WEIRD NEWS
07/30/2015 10:43 am ET

All Aboard! Highly Flammable Matchstick Train Rolls Into Ripley's

One artist with one million matchsticks, 35 gallons of glue and 3,000 hours to spare made this behemoth.

It's a simple, down-home recipe.

Take one million matchsticks, 35 gallons of glue, and a patient artist named Pat Acton, who had 3,000 hours on his hands.

Mix it all together and, voila, you have the latest attraction at Ripley's Times Square -- a 22-foot-long, 9-foot-high, 750-pound choo-choo made almost entirely out of something you'd keep in your pocket to light a candle.

Indeed, this train, dubbed "Plane Loco," is bound for glory. But no smoking please, for obvious reasons. It's highly flammable. 

"This train is an incredible work on its own, but the fact that Pat built it one single matchstick at a time is what visitors will find truly mind-boggling," said Edward Meyer, Ripley's VP of Exhibits and Archives.

This behemoth takes its place alongside a 15-foot gorilla made entirely of car tires, a stunning portrait of Frank Sinatra rendered in butterfly wings, the world's largest collection of authentic shrunken heads and other bizarre Ripley's goodies.  

  • Matchstick Model Train!
    The world's largest matchstick model train has rolled into Ripley'€™s Believe It or Not! Times Square Odditorium.
    Ripleys.com
    The world's largest matchstick model train has rolled into Ripley'€™s Believe It or Not! Times Square Odditorium.
  • Matchstick Model Train!
    More than a million matchsticks went into the creation of "Plane Loco." The matchstick train is so big and so strong that vis
    Ripleys.com
    More than a million matchsticks went into the creation of "Plane Loco." The matchstick train is so big and so strong that visitors can climb aboard into the engineer's cabin and sit in the cab. The throttle, brake and forward levers all move -- just like a real train.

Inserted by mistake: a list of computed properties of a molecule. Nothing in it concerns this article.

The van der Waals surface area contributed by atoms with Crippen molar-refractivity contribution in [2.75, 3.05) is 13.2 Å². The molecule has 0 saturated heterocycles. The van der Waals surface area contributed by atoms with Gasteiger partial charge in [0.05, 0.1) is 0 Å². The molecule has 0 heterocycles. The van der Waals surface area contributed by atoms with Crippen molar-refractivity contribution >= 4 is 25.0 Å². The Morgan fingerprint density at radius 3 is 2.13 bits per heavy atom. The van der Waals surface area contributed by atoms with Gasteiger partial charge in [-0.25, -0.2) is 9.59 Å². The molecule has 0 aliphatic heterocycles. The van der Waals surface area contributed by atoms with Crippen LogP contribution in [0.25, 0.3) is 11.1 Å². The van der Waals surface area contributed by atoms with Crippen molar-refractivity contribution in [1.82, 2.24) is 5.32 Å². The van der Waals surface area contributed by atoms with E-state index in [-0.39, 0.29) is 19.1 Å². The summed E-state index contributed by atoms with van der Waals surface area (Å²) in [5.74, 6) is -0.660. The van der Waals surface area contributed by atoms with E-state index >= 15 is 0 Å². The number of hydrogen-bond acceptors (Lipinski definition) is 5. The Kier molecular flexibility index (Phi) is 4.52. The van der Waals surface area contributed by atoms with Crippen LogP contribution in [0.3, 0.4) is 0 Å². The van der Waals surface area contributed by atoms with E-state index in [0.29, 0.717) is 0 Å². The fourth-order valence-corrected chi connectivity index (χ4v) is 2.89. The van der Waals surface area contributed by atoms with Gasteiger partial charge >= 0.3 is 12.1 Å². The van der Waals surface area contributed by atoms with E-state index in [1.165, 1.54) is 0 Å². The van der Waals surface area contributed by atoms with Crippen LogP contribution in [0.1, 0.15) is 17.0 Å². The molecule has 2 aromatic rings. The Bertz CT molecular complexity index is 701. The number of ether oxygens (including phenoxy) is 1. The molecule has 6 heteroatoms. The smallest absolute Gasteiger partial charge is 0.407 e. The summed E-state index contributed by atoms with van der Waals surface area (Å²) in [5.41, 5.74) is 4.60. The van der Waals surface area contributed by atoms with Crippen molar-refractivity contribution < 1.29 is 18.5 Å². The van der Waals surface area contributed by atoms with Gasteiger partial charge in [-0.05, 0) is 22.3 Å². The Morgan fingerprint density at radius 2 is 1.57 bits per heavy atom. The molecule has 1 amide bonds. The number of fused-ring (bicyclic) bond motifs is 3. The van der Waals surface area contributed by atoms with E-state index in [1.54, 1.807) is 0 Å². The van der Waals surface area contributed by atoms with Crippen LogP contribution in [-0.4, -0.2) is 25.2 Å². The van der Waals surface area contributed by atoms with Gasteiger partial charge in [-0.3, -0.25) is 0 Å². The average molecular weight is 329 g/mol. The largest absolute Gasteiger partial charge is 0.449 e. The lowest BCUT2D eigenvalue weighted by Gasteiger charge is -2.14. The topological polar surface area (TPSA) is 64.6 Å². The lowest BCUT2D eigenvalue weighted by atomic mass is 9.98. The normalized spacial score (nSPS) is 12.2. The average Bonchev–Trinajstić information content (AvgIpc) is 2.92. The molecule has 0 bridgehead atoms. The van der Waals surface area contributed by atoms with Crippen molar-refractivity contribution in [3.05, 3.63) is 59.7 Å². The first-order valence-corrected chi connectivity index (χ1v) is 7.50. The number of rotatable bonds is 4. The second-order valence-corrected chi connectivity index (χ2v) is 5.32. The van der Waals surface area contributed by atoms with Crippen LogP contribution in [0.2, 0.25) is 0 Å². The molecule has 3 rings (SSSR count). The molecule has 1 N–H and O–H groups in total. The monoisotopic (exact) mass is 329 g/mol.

• Matchstick Model Train!
    The steampunk-inspired locomotive features classic turn-of-the century details of both a plane and a train.
    Ripleys.com
    The steampunk-inspired locomotive features classic turn-of-the century details of both a plane and a train.
  • Matchstick Model Train!
    The exhibit is unbelievable in many ways, according to Edward Meyer, Ripley'€™s VP of Exhibits and Archives. €œThis train is
    Ripleys.com
    The exhibit is unbelievable in many ways, according to Edward Meyer, Ripley'€™s VP of Exhibits and Archives. €œThis train is an incredible work on its own, but the fact that Pat built it one single matchstick at a time is what visitors will find truly mind-boggling, he said.
  • Matchstick Model Train!
    The matchstick locomotive, "Plane Loco," was created by Pat Acton, a matchstick artist based in Gladbrook, Iowa. He spent 3,0
    Ripleys.com
    The matchstick locomotive, "Plane Loco," was created by Pat Acton, a matchstick artist based in Gladbrook, Iowa. He spent 3,000 hours over a 14-month period building the train, his largest creation yet.
  • Matchstick Model Train!
    The train weighs more than 750 pounds, and contains 35 gallons of wood glue.
    Ripleys.com
    The train weighs more than 750 pounds, and contains 35 gallons of wood glue.
  • Matchstick Model Train!
    Before the train could be installed at the Times Square Odditorium, Acton had it trucked from Iowa in 70 separate pieces. The
    Ripleys.com
    Before the train could be installed at the Times Square Odditorium, Acton had it trucked from Iowa in 70 separate pieces. The artist personally supervised the installation.
  • Matchstick Model Train!
    The train, which measures 22 feet long, 13 feet wide and 9 feet high, is now on display to the public.
    Ripleys.com
    The train, which measures 22 feet long, 13 feet wide and 9 feet high, is now on display to the public.

In true steampunk style, this train has wings, and can theoretically fly, though it came to Manhattan from Acton's Iowa studio by truck in 70 separate pieces. 

When kids visit, they can climb aboard into the engineer's cabin, pull the throttle, and work the breaks. 

The train covers a good portion of Ripley's main floor, nearly dwarfing the life-sized statue of Robert Wadlow, who, at 8-foot-11, was the world's tallest man.

Don't let the big train overshadow the rest of the "Odditorium," as it is called. After wandering around, HuffPost Vine artist Chaz Smith managed to have some fun in "The Black Hole."

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